There are other reasons to suspect that CT afferents may be involved in autism, Pelphrey says. Many individuals with autism, such as autism advocate Temple Grandin, have sensory sensitivities. Pelphrey notes that some of the earliest descriptions of the disorder mention that babies with autism don’t react to being picked up in way that most babies do. “Touch is the first sensory system to develop,” Pelphrey says. “The brain response to C-tactile afferents should be present well before birth.” So if the system is disrupted in autism, it could become a very early biomarker of the disorder.
The question of why these afferents exist is still open. They could be vestigial, useless leftovers of our evolutionary past, the skin’s appendix. But McGlone doesn’t think so. He believes that affective touch is crucial for our brain development, and worries about what will happen as we transfer more and more of our social lives online.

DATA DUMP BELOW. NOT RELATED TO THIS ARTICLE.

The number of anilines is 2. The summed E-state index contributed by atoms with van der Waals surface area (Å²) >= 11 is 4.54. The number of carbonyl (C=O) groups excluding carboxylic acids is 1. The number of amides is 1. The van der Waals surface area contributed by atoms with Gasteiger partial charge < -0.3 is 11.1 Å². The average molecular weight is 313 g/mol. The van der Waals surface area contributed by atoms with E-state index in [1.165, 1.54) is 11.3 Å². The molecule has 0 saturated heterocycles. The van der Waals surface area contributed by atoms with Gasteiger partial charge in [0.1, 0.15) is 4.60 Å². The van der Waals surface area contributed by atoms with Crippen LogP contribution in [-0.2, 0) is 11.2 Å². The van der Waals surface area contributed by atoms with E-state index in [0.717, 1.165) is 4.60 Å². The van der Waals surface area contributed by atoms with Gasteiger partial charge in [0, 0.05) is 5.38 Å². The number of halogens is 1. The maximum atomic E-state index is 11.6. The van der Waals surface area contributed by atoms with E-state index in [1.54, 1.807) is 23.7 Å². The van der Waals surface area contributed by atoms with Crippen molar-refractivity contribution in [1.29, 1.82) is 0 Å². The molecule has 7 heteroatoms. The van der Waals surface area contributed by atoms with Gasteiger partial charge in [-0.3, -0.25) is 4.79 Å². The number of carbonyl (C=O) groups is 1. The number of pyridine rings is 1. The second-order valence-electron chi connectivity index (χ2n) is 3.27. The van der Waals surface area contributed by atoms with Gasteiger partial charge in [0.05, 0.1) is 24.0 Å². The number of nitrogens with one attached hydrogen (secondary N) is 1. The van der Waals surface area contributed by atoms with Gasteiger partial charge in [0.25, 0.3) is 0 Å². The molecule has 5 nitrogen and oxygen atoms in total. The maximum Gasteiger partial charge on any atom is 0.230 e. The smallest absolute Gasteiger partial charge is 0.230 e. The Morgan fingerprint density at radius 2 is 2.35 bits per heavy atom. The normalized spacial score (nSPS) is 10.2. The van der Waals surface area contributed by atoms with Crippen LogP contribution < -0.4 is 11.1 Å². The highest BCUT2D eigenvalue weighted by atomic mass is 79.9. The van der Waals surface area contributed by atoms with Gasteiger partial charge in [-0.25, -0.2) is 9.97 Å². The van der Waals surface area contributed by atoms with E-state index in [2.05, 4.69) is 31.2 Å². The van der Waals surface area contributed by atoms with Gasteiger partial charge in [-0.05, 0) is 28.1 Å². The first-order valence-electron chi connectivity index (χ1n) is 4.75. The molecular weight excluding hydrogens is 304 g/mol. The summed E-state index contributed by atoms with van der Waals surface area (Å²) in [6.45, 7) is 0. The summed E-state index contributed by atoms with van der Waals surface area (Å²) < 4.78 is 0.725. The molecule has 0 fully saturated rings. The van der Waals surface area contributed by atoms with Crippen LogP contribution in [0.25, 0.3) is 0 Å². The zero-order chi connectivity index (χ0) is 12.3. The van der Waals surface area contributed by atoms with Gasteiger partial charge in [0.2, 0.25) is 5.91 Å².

“We live in a touch-deprived world,” he says. “You can see sort of an Armageddon scenario, where the affective touch system may well become vestigial. And what would the consequences be for the social brain?”
The text has been slightly modified: The electrode used in microneurography is made of tungsten, not metal.